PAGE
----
LibreSSL at BSDCan

Thanks to various airline problems, we had an open spot on the BSDCan schedule. Bob Beck filled in at the last moment with a talk on the first thirty days of LibreSSL. Here are some rough notes on Bob’s talk (slides now available).

LibreSSL forked from OpenSSL 1.0.1g.

Why did “we” let OpenSSL happen? Nobody looked. Or nobody admitted that they looked. We all did it. The code was too horrible to look at. This isn’t just an OpenSSL thing, or just an open source thing. It’s not unique in software development, it’s just the high profile one of the moment.

Heartbleed was not the final straw that caused the LibreSSL fork. The OpenSSL malloc replacement layer was the final straw. Default OpenSSL never frees memory, so tools can’t spot bugs. It uses LIFO recycling, so you can use after free. The debugging malloc sends all memory information to a log. Lots more in Bob’s slides, but this all combined into an exploit mitigation technique countermeasure. Valgrind, Coverity, and OpenBSD’s randomized memory tools don’t catch this.

Someone discovered all this this four years ago and opened an OpenSSL bug. It’s still sitting there.

LibreSSL started by ripping out features. VMS support, 16-bit Windows support, all gone.

LibreSSL goals:

  • Preserve API/ABI compatibility – become a drop-in replacement.
  • Bring more people into working on the codebase, by making the code less horrible
  • Fix bugs and modern coding processes
  • Do portability right

    As an example, how does OpenSSH (not LibreSSL, but another OpenBSD product) do portable?

  • Assume a sane target OS, and code to that standard.
  • Build and maintain code on the above, using modern C
  • Provide portability shims to correctly do things that other OS’s don’t provide, only for those who need it.
    – No ifdef maze
    – No compromise on what the intrinsic functions actually do
    – Standard intrinsics
    – Don’t reimplement libc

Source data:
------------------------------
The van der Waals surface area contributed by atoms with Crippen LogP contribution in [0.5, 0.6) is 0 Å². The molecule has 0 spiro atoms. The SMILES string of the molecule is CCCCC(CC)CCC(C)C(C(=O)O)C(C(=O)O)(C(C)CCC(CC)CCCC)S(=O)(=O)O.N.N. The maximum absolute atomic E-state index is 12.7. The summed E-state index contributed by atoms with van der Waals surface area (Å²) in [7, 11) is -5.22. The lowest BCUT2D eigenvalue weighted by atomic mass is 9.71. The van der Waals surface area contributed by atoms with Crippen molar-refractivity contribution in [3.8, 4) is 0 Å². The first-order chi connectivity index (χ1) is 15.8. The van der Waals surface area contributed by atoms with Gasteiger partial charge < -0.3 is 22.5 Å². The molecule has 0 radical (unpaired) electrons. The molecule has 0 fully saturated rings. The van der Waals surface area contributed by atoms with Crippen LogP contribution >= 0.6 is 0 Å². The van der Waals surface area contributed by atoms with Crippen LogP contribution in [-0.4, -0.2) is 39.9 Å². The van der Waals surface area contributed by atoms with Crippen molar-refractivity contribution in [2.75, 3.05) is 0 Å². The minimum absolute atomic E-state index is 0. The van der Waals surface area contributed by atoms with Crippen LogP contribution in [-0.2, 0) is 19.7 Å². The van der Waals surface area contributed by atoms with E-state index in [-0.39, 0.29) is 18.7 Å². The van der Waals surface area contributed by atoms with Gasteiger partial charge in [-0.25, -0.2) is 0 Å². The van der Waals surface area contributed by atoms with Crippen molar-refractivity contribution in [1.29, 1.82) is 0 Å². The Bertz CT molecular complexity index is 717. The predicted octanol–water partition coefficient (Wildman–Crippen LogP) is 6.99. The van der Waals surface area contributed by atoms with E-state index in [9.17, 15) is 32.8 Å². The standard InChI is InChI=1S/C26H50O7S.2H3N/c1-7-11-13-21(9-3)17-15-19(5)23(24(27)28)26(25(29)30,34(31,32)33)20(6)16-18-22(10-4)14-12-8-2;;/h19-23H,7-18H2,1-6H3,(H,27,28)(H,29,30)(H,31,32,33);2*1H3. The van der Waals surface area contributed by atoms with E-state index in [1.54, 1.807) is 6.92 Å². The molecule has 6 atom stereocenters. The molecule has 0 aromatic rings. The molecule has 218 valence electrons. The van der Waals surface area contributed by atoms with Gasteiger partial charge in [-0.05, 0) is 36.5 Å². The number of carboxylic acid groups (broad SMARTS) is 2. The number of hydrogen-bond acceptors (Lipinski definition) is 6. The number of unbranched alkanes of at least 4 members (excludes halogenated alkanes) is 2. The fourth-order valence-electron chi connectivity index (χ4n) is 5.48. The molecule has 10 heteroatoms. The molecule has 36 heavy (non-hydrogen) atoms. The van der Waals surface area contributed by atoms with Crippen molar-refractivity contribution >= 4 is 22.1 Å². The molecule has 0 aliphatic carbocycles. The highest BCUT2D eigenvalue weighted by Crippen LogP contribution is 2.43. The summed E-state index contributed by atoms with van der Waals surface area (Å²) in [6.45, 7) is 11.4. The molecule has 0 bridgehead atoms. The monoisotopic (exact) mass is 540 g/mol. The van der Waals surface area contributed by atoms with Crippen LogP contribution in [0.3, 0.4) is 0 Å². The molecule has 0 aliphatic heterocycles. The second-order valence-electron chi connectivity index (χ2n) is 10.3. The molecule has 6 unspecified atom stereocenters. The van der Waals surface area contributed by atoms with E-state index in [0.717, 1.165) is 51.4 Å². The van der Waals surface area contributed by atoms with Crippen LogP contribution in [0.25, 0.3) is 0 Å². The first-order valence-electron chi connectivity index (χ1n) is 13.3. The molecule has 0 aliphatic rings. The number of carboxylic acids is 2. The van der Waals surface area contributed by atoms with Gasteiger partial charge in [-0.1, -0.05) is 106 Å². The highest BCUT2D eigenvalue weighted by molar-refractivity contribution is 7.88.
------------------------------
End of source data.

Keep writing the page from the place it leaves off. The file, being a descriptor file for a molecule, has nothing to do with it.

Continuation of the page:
How does OpenSSL do portable?

  • Assume the OS provides nothing, because you mustn’t break support for Visual C 1.52.
  • Spaghetti mess of #ifdef #ifndef horror nested 17 deep
  • Written in OpenSSL C – essentially it’s own dialect – to program to the worst common denominator
  • Implement own layers and force all platforms to use it

    The result? “Chthulhu sits in his house in #define OPENSSL_VMS and dreams”

    Removed scads of debugging malloc and other nasties.

    What upstream packages call and use them? No way to tell. LibreSSL makes some of the very dangerous options no-ops. Turn on memory debugging? Replace malloc wrappers at runtime? These do nothing. The library internally does not use them.

    Some necessary changes that were implemented in massive sweeps:

  • malloc+memset -> calloc
  • malloc (X*Y) -> reallocarray(X, Y)
  • realloc and free handle NULL, so stop testing everywhere

    OpenSSL used EGD for entropy, and faked random data. OpenSSL gathered entropy from the following sources:

  • Your RSA private key is pretty random
  • “string to give random number generator entropy”
  • getpid()
  • gettimeofday()

    In LibreSSL, entropy is the responsibility of the OS. If your OS cannot provide you with entropy, LibreSSL will not fake it.

    LibreSSL is being reformatted into KNF – the OpenBSD code style. OpenSSL uses whatever style seemed right at the moment. The reformatting makes other problems visible, which is the point. More readable code hopefully means more developer involvement.

    The OpenSSL bug tracking RT has been and continues to be a valuable resource.

    OpenSSL exposes just about everything via public header files. Lots of the API should probably not be used outside of the library, but who knows who calls what? OpenBSD is finding out through constant integration testing with their ports tree.

    The LibreSSL team wants to put the API on a diet so that they can remove potentially dangerous stuff. Their guys are being careful in this by testing against the OpenBSD ports tree. Yes, this conflicts with the “drop-in replacement” goal.